(b. 1954, Detroit, MI) received his B.A. in 1976 from the University of Michigan, Ann Arbor, and his M.F.A. in 1978 from California Institute of the Arts, Valencia. Kelley passed in 2012 in Los Angeles, California. Recent solo exhibitions include “Categorical Imperative and Morgue,” Van Abbemuseum, Stedelijk, The Netherlands (2000); “Sod and Sodie Sock (w/Paul McCarthy),” Biennale d’art contemporain de Lyon, Institut d’art contemporain, France (2003); “Mike Kelley–The Uncanny,” The Tate Liverpool, England (2004, traveled to MUMOK, Museum of Modern Art, Vienna); “Profounders vertes,” Musée du Louvre, Paris (2006); “Day is Done Judson Church Dance,” Judson Memorial Church, New York (2009); “Themes and Variations from 35 Years,” The Stedelijk Museum, Amsterdam (2012); “Mobile Homestead,” Museum of Contemporary Art Detroit, Michigan (2013); Centre Pompidou, Paris (2013); “An Homage to Mike Kelley,” MoMA PS1, New York (2013); and Museum of Contemporary Art, Los Angeles (2014).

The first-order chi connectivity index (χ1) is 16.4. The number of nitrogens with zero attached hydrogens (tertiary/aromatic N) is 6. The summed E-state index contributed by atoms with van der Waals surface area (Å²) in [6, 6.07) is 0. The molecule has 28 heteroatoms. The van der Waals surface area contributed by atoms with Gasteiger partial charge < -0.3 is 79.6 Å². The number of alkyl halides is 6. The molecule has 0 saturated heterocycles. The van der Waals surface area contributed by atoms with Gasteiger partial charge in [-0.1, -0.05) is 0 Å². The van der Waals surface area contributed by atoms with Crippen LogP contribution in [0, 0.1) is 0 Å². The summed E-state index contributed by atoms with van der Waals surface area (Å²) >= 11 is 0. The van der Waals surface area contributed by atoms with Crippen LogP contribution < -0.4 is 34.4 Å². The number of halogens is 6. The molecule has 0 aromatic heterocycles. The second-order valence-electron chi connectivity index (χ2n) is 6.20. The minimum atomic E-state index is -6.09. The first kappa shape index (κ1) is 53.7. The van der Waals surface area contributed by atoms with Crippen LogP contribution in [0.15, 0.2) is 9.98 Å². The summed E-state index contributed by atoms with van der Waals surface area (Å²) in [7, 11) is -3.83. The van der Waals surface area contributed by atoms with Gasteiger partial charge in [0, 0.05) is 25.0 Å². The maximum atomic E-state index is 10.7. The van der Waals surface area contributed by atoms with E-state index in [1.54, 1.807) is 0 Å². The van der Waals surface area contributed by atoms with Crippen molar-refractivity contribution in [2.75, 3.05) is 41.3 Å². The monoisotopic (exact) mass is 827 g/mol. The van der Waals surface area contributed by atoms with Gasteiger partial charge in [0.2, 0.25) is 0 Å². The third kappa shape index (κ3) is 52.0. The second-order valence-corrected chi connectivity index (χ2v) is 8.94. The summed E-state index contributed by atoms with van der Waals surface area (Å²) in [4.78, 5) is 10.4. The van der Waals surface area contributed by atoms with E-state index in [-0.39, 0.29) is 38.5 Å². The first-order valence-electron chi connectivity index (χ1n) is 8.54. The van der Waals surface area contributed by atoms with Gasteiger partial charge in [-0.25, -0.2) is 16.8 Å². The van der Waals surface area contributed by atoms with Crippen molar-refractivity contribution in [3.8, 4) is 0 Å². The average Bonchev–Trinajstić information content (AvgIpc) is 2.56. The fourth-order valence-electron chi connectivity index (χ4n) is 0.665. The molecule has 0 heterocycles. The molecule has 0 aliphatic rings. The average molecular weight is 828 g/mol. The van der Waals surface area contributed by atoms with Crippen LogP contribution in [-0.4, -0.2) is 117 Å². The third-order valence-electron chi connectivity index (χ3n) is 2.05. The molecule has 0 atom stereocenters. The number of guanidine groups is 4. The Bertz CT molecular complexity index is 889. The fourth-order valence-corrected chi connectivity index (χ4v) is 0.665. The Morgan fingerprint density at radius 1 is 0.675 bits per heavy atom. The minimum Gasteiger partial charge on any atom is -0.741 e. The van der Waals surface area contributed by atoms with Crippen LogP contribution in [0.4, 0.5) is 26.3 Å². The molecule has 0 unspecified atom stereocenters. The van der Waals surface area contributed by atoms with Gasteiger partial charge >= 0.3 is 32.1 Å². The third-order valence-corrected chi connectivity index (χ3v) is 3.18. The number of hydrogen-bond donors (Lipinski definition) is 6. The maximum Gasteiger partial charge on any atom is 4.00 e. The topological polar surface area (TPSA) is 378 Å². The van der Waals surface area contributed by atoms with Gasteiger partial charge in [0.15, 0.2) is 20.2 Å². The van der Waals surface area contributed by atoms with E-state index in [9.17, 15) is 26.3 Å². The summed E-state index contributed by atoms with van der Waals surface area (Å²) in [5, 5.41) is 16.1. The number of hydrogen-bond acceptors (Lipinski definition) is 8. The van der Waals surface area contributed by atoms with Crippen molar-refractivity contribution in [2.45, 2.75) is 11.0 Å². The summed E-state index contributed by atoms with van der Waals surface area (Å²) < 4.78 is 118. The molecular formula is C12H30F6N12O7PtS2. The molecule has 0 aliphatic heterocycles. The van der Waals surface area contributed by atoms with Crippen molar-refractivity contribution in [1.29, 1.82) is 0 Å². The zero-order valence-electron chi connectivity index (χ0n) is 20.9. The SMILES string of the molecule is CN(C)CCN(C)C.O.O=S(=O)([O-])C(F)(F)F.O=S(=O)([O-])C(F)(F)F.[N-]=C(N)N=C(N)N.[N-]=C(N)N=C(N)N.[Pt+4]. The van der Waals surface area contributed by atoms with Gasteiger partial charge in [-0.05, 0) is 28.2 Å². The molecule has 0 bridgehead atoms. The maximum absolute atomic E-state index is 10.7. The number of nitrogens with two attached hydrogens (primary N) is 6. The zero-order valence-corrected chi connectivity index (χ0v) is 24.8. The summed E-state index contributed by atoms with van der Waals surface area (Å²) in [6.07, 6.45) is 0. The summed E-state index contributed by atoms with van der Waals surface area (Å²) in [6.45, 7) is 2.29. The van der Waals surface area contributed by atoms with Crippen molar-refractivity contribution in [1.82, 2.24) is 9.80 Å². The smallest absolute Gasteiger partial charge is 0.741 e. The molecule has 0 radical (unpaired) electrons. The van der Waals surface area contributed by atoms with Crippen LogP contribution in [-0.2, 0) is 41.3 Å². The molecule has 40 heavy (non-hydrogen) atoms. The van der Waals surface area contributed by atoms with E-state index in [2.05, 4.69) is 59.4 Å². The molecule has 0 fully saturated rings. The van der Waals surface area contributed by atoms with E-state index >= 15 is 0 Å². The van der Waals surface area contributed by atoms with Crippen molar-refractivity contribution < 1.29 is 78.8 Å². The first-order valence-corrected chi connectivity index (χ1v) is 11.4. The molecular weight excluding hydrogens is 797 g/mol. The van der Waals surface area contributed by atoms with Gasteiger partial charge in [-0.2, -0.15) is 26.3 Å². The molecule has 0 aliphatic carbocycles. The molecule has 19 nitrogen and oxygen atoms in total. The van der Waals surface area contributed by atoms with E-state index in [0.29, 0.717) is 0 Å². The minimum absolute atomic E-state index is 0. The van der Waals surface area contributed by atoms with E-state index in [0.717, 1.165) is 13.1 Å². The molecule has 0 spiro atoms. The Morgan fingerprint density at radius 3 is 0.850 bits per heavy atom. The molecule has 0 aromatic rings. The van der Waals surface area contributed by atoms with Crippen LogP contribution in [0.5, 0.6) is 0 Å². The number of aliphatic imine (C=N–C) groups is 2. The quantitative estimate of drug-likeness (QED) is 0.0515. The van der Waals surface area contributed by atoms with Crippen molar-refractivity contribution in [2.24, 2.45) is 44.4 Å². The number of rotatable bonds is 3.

(b. 1979, Philadelphia, PA) lives and works in New York. Kline’s work has been exhibited internationally at Astrup Fearnley Museet, Oslo (2020); Fondazione Sandretto Re Rebaudengo, Turin, Italy (2016); Portland Art Museum, Oregon (2016); and Modern Art Oxford, UK (2015), among others. He has participated in group exhibitions including the Whitney Biennial, New York (2019); “New Order: Art and Technology in the Twenty-First Century,” Museum of Modern Art, New York (2019); MoMA PS1, New York (2013, 2012); and “2015 Triennial: Surround Audience,” New Museum, New York, among others. His work has also been exhibited at Walker Art Center, Minneapolis (2019); Yerba Buena Center for the Arts, San Francisco (2019, 2015); ICA Boston (2018); MOCA Cleveland (2018); The Hirschhorn Museum, Washington DC (2016); Moderna Museet, Stockholm (2016); Albright-Knox Art Gallery, Buffalo (2015); KW Institute for Contemporary Art, Berlin (2016); ICA Philadelphia (2014); and the Fridericianum, Kassel (2013). His work is included in the collections of numerous institutions including Whitney Museum of American Art, New York; Aïshti Foundation, Beirut, Lebanon; Museum of Modern Art, New York; Solomon R. Guggenheim Museum, New York; and the Rubell Family Collection, Miami. His film, Adaptation, premiered at LAXART in February 2022, on the occasion of his first solo exhibition in Los Angeles.